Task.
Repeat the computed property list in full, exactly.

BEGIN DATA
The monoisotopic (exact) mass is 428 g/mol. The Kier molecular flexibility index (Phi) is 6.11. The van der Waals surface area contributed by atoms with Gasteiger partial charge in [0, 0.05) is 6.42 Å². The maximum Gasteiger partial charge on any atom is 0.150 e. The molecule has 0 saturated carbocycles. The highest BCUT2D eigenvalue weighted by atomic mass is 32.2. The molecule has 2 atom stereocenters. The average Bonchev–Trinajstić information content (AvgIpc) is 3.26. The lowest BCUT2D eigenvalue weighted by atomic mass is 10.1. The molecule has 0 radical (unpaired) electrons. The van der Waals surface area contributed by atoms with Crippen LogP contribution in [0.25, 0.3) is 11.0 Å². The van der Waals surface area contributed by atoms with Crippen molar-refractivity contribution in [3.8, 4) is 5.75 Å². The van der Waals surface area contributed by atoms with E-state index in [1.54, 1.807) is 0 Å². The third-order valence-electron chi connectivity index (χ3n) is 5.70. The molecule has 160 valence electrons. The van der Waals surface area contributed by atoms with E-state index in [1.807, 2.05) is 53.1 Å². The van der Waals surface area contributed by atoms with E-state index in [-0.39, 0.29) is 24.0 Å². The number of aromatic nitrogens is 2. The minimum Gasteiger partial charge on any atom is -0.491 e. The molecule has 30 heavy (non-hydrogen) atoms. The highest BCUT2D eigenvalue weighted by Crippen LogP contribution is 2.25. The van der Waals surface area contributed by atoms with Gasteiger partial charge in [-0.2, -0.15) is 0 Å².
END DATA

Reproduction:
The monoisotopic (exact) mass is 428 g/mol. The Kier molecular flexibility index (Phi) is 6.11. The van der Waals surface area contributed by atoms with Gasteiger partial charge in [0, 0.05) is 6.42 Å². The maximum Gasteiger partial charge on any atom is 0.150 e. The molecule has 0 saturated carbocycles. The highest BCUT2D eigenvalue weighted by atomic mass is 32.2. The molecule has 2 atom stereocenters. The average Bonchev–Trinajstić information content (AvgIpc) is 3.26. The lowest BCUT2D eigenvalue weighted by atomic mass is 10.1. The molecule has 0 radical (unpaired) electrons. The van der Waals surface area contributed by atoms with Crippen LogP contribution in [0.25, 0.3) is 11.0 Å². The van der Waals surface area contributed by atoms with Crippen molar-refractivity contribution in [3.8, 4) is 5.75 Å². The van der Waals surface area contributed by atoms with E-state index in [1.54, 1.807) is 0 Å². The third-order valence-electron chi connectivity index (χ3n) is 5.70. The molecule has 160 valence electrons. The van der Waals surface area contributed by atoms with E-state index in [1.807, 2.05) is 53.1 Å². The van der Waals surface area contributed by atoms with E-state index in [-0.39, 0.29) is 24.0 Å². The number of aromatic nitrogens is 2. The minimum Gasteiger partial charge on any atom is -0.491 e. The molecule has 30 heavy (non-hydrogen) atoms. The highest BCUT2D eigenvalue weighted by Crippen LogP contribution is 2.25. The van der Waals surface area contributed by atoms with Gasteiger partial charge in [-0.2, -0.15) is 0 Å².